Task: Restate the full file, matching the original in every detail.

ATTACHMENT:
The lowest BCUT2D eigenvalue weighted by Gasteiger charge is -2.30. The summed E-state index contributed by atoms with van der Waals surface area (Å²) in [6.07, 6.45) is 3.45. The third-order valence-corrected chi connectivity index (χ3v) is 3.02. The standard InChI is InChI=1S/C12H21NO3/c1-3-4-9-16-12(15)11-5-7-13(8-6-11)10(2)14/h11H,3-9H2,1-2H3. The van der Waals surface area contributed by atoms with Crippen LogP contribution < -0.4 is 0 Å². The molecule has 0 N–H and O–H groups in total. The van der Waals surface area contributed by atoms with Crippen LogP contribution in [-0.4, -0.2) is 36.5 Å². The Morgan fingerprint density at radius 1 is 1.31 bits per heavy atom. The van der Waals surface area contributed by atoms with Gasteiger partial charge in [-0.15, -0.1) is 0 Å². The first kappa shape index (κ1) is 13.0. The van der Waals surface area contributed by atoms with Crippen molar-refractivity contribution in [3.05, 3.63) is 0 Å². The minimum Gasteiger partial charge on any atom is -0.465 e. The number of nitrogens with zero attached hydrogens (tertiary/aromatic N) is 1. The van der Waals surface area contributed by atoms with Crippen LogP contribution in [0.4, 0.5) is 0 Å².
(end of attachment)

The lowest BCUT2D eigenvalue weighted by Gasteiger charge is -2.30. The summed E-state index contributed by atoms with van der Waals surface area (Å²) in [6.07, 6.45) is 3.45. The third-order valence-corrected chi connectivity index (χ3v) is 3.02. The standard InChI is InChI=1S/C12H21NO3/c1-3-4-9-16-12(15)11-5-7-13(8-6-11)10(2)14/h11H,3-9H2,1-2H3. The van der Waals surface area contributed by atoms with Crippen LogP contribution < -0.4 is 0 Å². The molecule has 0 N–H and O–H groups in total. The van der Waals surface area contributed by atoms with Crippen LogP contribution in [-0.4, -0.2) is 36.5 Å². The Morgan fingerprint density at radius 1 is 1.31 bits per heavy atom. The van der Waals surface area contributed by atoms with Gasteiger partial charge in [-0.15, -0.1) is 0 Å². The first kappa shape index (κ1) is 13.0. The van der Waals surface area contributed by atoms with Crippen molar-refractivity contribution in [3.05, 3.63) is 0 Å². The minimum Gasteiger partial charge on any atom is -0.465 e. The number of nitrogens with zero attached hydrogens (tertiary/aromatic N) is 1. The van der Waals surface area contributed by atoms with Crippen LogP contribution in [0.4, 0.5) is 0 Å².